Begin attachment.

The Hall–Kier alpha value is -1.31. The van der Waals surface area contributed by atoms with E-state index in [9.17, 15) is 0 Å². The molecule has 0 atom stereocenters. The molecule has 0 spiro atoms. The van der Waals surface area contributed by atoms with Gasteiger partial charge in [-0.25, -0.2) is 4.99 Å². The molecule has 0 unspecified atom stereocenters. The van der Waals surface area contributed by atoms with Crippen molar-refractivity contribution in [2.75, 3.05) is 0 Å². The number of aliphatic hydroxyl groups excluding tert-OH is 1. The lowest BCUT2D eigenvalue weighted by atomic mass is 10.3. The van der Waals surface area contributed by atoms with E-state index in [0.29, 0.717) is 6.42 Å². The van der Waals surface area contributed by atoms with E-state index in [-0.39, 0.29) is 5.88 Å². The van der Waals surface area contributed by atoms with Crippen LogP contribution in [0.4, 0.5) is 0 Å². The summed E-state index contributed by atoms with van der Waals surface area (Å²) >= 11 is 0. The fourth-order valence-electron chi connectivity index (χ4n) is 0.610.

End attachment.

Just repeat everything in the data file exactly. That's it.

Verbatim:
The Hall–Kier alpha value is -1.31. The van der Waals surface area contributed by atoms with E-state index in [9.17, 15) is 0 Å². The molecule has 0 atom stereocenters. The molecule has 0 spiro atoms. The van der Waals surface area contributed by atoms with Gasteiger partial charge in [-0.25, -0.2) is 4.99 Å². The molecule has 0 unspecified atom stereocenters. The van der Waals surface area contributed by atoms with Crippen molar-refractivity contribution in [2.75, 3.05) is 0 Å². The number of aliphatic hydroxyl groups excluding tert-OH is 1. The lowest BCUT2D eigenvalue weighted by atomic mass is 10.3. The van der Waals surface area contributed by atoms with E-state index in [0.29, 0.717) is 6.42 Å². The van der Waals surface area contributed by atoms with E-state index in [-0.39, 0.29) is 5.88 Å². The van der Waals surface area contributed by atoms with Crippen LogP contribution in [0.4, 0.5) is 0 Å². The summed E-state index contributed by atoms with van der Waals surface area (Å²) >= 11 is 0. The fourth-order valence-electron chi connectivity index (χ4n) is 0.610.